Born in Dracut, Massachusetts, in 1818, Charles Wood began working for the Boott Mills at the age of 18. He was appointed overseer in the late 1840s. Wood married and had three sons, all while living in a Boott Corporation boardinghouse. By 1860 he, his wife Laura A Cheever, from Chelmsford, Massachusetts, age 40, and sons Charles F., age 11, George F., age 9, and Arthur E. age 8, were still living in a corporation boardinghouse near the mill. Wood’s personal value amounted to $500. By the early 1870s Wood was the overseer in charge of two weave rooms at the Boott. He and his family resided at No. 70 Boott Corporation.1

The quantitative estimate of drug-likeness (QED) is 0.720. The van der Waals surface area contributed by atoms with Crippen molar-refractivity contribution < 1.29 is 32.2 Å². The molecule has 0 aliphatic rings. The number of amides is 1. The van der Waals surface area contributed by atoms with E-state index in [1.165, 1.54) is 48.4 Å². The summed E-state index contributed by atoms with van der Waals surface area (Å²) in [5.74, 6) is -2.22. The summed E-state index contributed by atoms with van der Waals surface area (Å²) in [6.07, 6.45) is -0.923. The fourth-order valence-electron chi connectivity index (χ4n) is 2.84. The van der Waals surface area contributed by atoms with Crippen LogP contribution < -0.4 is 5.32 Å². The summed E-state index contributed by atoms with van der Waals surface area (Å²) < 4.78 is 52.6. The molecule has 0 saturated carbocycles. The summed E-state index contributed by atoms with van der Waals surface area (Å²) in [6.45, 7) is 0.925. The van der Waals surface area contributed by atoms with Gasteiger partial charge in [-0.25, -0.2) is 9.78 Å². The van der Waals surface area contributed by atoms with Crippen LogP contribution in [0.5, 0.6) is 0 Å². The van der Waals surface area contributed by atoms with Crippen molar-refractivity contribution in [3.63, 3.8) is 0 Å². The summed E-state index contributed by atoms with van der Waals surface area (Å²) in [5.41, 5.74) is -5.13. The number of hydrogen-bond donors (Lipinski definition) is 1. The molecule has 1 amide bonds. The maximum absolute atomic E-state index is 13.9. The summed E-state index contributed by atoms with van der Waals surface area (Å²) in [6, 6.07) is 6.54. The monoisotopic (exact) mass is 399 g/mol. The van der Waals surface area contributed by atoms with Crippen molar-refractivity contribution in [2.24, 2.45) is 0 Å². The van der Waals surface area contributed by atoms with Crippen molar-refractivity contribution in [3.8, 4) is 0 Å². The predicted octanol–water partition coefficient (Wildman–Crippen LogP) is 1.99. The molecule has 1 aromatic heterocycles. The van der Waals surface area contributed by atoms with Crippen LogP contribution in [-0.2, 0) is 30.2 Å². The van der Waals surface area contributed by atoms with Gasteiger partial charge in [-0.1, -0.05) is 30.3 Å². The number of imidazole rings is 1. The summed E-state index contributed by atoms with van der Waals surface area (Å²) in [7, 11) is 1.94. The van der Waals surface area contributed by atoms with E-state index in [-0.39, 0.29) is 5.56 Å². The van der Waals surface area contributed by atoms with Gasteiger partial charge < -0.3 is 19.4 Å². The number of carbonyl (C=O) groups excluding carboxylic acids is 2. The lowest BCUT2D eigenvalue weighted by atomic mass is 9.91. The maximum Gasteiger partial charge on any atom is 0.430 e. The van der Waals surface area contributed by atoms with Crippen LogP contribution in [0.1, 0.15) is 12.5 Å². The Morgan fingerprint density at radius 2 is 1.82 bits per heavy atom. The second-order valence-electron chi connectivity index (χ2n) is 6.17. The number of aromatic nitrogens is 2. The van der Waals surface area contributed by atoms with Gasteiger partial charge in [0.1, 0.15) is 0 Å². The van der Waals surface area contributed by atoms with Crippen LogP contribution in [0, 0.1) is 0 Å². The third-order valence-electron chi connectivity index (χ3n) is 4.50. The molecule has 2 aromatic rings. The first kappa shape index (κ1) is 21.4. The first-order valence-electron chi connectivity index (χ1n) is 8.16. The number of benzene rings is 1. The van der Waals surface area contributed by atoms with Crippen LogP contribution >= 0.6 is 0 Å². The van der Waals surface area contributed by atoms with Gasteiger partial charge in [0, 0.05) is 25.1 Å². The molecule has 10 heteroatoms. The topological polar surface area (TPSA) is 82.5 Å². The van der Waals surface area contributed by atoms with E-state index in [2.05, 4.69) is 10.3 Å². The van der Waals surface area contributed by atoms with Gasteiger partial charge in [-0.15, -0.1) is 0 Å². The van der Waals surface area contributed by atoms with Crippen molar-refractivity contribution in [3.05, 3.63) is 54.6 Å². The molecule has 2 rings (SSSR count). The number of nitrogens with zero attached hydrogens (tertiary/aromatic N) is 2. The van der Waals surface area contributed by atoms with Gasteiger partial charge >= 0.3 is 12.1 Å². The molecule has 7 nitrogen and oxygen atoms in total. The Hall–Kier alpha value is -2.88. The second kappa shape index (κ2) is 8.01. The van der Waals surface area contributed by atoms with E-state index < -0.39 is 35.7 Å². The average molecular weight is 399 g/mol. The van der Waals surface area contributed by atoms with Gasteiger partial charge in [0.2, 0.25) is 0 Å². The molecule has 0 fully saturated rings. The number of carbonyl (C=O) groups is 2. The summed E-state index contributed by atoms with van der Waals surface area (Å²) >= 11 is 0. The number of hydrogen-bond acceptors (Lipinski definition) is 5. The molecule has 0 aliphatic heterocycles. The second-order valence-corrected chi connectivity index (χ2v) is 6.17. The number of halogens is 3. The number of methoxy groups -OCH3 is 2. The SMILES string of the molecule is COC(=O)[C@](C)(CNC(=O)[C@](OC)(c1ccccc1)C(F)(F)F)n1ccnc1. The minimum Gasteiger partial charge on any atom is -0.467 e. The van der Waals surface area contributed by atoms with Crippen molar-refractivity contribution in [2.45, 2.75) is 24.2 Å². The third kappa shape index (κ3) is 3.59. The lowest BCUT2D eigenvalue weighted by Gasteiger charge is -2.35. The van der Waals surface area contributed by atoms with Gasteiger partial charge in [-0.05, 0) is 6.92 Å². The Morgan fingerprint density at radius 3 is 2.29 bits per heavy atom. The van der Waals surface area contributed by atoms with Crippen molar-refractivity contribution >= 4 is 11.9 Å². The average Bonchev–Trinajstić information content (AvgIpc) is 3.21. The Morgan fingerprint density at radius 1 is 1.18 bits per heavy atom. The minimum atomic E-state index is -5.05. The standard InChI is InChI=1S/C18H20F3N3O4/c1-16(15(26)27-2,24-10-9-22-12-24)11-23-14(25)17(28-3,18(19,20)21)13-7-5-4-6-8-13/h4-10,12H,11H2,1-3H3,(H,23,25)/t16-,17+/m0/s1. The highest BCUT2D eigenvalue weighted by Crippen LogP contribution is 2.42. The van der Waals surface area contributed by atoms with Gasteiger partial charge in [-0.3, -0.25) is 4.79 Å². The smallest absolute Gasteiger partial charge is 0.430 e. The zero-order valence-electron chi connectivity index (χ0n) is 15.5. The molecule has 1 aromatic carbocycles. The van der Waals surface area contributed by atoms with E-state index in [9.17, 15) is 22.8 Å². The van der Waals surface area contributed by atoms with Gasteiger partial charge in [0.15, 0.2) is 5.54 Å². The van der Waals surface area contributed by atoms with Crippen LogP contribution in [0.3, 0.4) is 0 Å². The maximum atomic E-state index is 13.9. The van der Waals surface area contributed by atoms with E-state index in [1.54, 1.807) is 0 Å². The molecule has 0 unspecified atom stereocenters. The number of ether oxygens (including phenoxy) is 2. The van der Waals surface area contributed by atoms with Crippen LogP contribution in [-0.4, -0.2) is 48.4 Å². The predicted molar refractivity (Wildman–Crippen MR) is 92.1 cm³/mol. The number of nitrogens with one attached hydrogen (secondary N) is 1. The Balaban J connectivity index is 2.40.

Apparently suffering from poor health, his tenure as overseer at the Boott ended around 1876 and he moved with his wife and youngest son to Shirley, Massachusetts. Wood occupied his time as a gardener and lived until 1895 when he died at the age of 77.2
1 “Overseers in the Mills,” Lowell Daily Courier, July 27, 1872; U.S. Census, 1850 & 1860, Lowell, Massachusetts. City directory, 1874.